Another type of gene therapy strategy for the treatment of pituitary cancer is that based on the transfer of a gene(s) with the ability to rescue the normal phenotype of tumor cells. This approach has been implemented in mice heterozygous for the retinoblastoma (RB) tumor suppressor gene (Rb+/− mice). Such mice develop and succumb to characteristic pituitary intermediate lobe melanotroph tumors [49]. Transduction of tumor melanotrophic cells with a recombinant adenoviral vector (rAd5.R.Rb) carrying the human RB cDNA under the control of its own promoter, showed a high level of efficiency both in vitro and in vivo [50]. Furthermore, intracranial delivery of this vector to mice carrying actively growing melanotrophic tumors significantly reduced tumor growth and prolonged animal survival. Melanotrophic tumor proliferative index and apoptotic rates were markedly lowered in the rAd5.R.Rb-treated animals, which also showed growth-inhibitory dopaminergic neuron reinnervation of melanotrophic cells. [50].

Insulin-like growth factor I gene therapy

The pituitary gland produces several growth factors [51, 52] that may affect the function and proliferation of pituitary cells through autocrine or paracrine action [53]. One such factor, insulin-like growth factor type I (IGF-I), which is abundant and homogeneously distributed throughout the anterior and intermediate pituitary lobes [54] has shown promise for the treatment of experimental pituitary adenomas. In effect, IGF-I gene therapy was recently reported to induce a partial regression of estrogen-induced prolactinomas in rats [46]. In this type of tumors, IGF-I gene therapy was also reported to normalize the somatotropic cell population and reduce GH secretion which is also elevated in these adenomas [55].


Two central objectives in the development of viral vectors are the achievement of cell-type specificity for transgene delivery, and the design of vectors where, once the transgene is incorporated into the target cell, its expression can be regulated by small molecules. Cell-type specificity has already been achieved in pituitary tumor cells by placing transgenes under the control of cell-type specific promoters like the GH, ∀-glycoprotein and PRL promoters for pituitary tumor cells, as noted previously.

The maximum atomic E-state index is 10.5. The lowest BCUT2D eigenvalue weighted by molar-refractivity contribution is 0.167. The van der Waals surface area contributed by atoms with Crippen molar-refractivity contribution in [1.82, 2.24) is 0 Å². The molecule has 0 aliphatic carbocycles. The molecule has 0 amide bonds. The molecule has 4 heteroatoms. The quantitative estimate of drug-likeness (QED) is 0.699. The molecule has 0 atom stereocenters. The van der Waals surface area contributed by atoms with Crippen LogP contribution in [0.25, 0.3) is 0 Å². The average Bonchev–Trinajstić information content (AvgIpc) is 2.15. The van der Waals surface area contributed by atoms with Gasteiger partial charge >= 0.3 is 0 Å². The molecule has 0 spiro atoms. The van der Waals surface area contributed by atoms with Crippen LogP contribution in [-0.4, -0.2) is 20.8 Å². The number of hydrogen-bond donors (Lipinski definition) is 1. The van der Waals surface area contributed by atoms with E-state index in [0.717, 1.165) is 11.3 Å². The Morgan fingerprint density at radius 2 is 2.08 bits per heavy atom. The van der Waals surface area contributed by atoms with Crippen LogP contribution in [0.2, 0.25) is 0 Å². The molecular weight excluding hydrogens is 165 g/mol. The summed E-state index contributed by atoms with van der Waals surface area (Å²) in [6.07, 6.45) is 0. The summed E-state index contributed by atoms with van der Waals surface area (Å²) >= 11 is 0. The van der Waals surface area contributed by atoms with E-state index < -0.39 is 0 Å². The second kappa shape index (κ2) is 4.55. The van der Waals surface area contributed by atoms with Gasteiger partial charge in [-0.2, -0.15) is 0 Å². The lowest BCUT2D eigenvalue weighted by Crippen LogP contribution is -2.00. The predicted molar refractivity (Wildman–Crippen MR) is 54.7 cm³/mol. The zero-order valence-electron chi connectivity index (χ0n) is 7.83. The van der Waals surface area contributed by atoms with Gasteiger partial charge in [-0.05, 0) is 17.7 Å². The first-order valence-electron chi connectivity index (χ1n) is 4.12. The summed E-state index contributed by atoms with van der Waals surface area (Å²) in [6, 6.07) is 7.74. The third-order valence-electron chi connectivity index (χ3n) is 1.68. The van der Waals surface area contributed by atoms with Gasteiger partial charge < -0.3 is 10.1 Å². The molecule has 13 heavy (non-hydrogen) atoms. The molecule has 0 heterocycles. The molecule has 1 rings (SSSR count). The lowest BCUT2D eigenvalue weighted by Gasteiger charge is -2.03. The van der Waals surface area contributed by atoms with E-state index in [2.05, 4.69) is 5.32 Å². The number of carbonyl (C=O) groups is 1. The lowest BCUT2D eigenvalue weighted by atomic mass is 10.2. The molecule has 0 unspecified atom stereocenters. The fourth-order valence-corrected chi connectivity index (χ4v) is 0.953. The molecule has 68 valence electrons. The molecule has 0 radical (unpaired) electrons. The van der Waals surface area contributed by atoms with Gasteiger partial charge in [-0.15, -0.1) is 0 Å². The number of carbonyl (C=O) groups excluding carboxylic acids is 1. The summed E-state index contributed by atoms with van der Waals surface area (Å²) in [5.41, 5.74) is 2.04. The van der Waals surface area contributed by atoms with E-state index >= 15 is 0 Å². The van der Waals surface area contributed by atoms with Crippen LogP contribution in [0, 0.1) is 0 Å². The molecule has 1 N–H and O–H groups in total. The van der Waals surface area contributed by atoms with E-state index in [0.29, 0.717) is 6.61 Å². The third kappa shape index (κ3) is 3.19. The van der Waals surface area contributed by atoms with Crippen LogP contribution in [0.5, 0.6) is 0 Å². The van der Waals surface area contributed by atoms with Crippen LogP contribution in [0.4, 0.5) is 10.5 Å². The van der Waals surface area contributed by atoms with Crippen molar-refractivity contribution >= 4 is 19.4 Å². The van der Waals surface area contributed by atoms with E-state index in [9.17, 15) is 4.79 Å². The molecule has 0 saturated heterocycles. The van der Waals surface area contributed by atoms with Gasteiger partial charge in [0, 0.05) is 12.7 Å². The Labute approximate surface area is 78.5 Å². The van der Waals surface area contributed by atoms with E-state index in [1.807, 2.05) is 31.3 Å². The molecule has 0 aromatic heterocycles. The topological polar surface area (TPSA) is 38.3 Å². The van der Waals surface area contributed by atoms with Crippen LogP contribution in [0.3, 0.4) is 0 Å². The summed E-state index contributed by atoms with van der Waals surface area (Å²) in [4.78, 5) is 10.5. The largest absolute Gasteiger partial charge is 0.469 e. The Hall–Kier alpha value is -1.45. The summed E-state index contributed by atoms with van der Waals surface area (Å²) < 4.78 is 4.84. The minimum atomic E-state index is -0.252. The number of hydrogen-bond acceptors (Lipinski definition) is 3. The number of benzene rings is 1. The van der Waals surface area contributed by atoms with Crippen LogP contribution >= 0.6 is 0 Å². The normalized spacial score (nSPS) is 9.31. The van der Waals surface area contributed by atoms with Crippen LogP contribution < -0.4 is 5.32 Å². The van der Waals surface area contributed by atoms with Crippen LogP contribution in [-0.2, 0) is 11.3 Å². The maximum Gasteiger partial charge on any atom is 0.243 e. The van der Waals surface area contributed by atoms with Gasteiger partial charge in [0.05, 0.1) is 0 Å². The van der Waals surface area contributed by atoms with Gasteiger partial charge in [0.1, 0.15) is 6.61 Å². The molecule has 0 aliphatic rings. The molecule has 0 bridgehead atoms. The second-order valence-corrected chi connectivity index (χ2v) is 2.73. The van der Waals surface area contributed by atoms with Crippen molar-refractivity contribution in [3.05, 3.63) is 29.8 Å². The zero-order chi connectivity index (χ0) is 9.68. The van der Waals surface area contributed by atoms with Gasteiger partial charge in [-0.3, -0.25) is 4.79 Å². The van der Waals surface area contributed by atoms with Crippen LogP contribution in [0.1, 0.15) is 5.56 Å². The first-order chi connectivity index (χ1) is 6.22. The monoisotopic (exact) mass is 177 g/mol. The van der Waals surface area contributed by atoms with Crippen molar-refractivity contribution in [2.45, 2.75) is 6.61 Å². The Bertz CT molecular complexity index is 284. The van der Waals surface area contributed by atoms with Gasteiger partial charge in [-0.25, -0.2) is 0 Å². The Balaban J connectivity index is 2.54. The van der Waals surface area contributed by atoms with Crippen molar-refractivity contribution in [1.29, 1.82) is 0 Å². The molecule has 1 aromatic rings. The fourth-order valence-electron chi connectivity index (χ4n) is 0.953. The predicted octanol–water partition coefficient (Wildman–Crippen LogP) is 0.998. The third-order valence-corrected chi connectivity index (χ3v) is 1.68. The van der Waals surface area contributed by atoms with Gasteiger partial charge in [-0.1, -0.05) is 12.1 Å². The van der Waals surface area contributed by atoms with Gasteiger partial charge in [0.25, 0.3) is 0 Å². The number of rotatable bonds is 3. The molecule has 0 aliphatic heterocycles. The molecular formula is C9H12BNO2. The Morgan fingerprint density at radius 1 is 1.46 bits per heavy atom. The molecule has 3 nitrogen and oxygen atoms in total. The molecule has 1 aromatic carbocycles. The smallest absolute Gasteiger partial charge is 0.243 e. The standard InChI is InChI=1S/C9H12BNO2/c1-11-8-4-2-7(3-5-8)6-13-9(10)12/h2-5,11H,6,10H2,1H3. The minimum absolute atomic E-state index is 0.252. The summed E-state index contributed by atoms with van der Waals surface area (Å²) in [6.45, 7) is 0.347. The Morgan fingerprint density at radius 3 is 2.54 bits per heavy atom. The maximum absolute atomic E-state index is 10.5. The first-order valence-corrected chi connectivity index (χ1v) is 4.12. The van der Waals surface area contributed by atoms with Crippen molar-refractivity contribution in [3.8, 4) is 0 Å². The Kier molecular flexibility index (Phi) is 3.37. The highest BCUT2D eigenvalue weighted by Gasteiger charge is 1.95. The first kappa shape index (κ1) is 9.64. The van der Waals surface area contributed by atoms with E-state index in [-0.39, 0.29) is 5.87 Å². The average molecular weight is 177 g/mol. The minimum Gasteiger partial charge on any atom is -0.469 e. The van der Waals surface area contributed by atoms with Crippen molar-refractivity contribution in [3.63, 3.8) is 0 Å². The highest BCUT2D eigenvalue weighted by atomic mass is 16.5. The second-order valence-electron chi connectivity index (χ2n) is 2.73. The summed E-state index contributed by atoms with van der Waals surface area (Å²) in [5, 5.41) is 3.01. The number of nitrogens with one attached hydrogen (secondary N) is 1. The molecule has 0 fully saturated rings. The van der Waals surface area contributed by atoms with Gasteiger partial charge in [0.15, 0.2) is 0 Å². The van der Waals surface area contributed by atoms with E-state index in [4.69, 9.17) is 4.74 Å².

Early inducible gene expression systems encountered limitations such as pleiotropic effects of the inducer, basal leakiness, toxicity of inducing agents and a low level of expression. Nevertheless, nontoxic, tightly-regulated control of transgene expression has been achieved with a tetracycline (Tet) gene control system [56]. Two types of Tet gene control system have been devised. A Tet-Off system is one such system. It is composed of a Tet transactivator (a hybrid protein termed tTA, which contains the Tet and DNA binding domains of the E. coli Tet repressor fused to VP16, an HSV-1 transactivator) which binds to E. coli-derived Tet-resistance operon regulatory elements embedded within a minimal CMV promoter (tetO/minCMV). Binding of tTA to this region recruits strong cellular transcription factors thus inducing transcription of a transgene inserted downstream. When Tet is present, it binds to tTA causing the dissociation of tTA from the tetO/minCMV complex thereby inhibiting transgene expression. The second type of gene control system is the Tet-On system. Here tTA is modified by four amino acids giving rise to the rtTA transactivator which, by itself is inactive, but in the presence of the Tet analogue doxycycline (DOX), binds to the tetO/minCMV region and induces high levels of transgene expression.